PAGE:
2020—Home Alone with Banana Bread

Wednesday was Day 40 home alone for me. I had three bananas that had turned very brown. I recently I ran across a recipe for banana bread with chocolate chips and had set it aside so I thought I’d try it. I thought of my friend Melinda who was forced to make several loaves of banana bread because her e-Cart order contained 5 bunches of bananas instead of the 5 bananas she’d ordered. I was glad that I had only enough bananas to make a single loaf. I had almost all of the ingredients on hand. I didn’t have chocolate chips but I did have a Ghirardelli 90% cacao bar to use instead. It turned out to be a delicious indulgence to enjoy home alone on Day 40.

2020—Cooler Days

The weather has warmed suddenly. It was quite chilly when we were first sequestered in mid March. But now, with spring in full bloom, the trees are completely leafed out. Spring blossoms are already beginning to fade and we’re heading too quickly to the searing days of summer. The past few days the weather has been unseasonably warm, passing the 90 degree mark for three days straight, about 15 degrees above normal for this time of year. There are some remnants of winter left, though. This dried oak leaf and empty acorn cap reminded me of cooler days just past. This is another focus shift image. It took a couple of tries before I got a stacked image that I liked. I had to be careful where I placed the starting focal point to make sure all parts of the leaf were in focus.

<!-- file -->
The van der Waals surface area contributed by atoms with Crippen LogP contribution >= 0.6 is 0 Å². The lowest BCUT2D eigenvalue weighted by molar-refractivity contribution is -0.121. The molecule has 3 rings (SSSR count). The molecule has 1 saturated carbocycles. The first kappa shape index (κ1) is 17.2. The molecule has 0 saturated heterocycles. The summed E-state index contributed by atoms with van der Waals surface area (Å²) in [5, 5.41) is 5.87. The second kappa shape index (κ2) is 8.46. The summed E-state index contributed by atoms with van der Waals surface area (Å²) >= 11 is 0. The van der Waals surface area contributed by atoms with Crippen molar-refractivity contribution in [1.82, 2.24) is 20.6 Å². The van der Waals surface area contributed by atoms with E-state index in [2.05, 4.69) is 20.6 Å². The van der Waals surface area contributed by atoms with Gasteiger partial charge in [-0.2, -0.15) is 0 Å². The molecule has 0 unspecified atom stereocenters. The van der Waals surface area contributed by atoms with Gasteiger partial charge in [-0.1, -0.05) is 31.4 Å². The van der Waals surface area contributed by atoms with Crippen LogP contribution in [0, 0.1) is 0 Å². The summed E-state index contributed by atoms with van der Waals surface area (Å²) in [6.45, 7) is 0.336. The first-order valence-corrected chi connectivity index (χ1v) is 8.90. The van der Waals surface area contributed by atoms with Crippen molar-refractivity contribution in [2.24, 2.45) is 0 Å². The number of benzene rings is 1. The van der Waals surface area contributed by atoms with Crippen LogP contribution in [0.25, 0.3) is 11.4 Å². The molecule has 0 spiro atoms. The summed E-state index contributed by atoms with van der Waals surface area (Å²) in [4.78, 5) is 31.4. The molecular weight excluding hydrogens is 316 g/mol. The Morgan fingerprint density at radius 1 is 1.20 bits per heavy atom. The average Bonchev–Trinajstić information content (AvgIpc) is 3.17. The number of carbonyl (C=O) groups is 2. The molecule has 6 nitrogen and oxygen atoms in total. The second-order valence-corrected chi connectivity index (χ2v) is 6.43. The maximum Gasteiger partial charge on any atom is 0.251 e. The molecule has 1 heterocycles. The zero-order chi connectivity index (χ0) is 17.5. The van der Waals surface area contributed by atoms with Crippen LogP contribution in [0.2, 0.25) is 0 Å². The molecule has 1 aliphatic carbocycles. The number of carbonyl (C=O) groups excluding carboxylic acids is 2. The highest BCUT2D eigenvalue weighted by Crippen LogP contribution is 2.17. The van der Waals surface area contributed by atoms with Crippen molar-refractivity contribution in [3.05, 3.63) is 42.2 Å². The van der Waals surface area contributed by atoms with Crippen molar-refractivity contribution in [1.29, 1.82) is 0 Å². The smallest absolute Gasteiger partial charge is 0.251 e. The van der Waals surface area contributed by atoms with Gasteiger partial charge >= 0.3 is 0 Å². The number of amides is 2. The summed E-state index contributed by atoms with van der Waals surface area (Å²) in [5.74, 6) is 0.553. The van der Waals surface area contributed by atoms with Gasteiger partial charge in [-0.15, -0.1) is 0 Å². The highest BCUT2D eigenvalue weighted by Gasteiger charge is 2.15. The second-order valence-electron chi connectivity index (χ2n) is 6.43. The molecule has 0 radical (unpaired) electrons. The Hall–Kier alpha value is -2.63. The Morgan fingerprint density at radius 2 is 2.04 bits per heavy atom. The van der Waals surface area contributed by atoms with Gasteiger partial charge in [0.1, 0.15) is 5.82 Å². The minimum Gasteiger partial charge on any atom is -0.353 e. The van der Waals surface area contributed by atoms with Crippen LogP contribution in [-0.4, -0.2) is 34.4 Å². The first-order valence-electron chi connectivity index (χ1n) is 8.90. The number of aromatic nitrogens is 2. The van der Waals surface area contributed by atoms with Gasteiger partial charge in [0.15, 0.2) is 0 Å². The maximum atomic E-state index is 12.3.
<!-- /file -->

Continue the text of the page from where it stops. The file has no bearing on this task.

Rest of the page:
2020—Backyard Birding

The past few weeks at home have been quiet. I’ve been taking lots of photographs but not of moving things. I have missed going out and shooting photographs of birds and other critters that I have become so accustomed to doing on my frequent travels away from home. But, with those travels mostly curtailed, I am paying more attention to the birds in my backyard. On Saturday, I attended an on-line backyard birding class with Moose Peterson offered through Precision Camera in Austin, Texas. It was inspiring and Moose had lots of great ideas for improving the bird-friendliness of my backyard. I already have several hummingbird feeders but plan to add some seed feeders and maybe a suet feeder. A few strategically placed perches will help me use my yard as a shooting gallery. Just before the class, I was outside with my Nikon D500 and 300mm PF lens with the 1.7 X teleconverter attached. The female Anna’s Hummingbird spent quite a bit of time hovering around the Crape Myrtles which are just leafing out but are already covered with sticky dew from aphids and other tiny critters. I think she might have a nearby nest because she’s been visiting the trees for bugs, the feeders, and even the blossoms of the Echeveria below.

2020—Enjoying a Spring Morning

The patio door was open, the whole house fan was drawing in the cool morning air, the Mourning Doves were cooing, the Lesser Goldfinches were taking a morning dip in the fountain. I watched the scene unfolding in my garden, enjoying the spring morning. A spot of bright caught my attention in the back of the garden, a female Anna’s Hummingbird was preening on the end of a twig in the Photineas. She was perfectly positioned to catch the light on her breast with just a tiny spot of pink from the feathers on her iridescent patch. She looks like she was enjoying the morning as much as I was.

2020—Emerging from the Darkness

My new obsession is photographing flowers, specifically taking a set of images using focus shifting and stacking the resulting images into a single image where everything is in focus. I use three speed lights for each photograph. I picked up this moth orchid (Phalaenopsis orchid) a couple of days ago when I made an emergency run to the grocery store. The emergency was an urgent need for Talanti’s Sea Salt Caramel Gelato. I ran into the store with my face mask and gloves prepared to grab my gelato and go. But a display of orchids caught my eye and with my new obsession, I brought one home.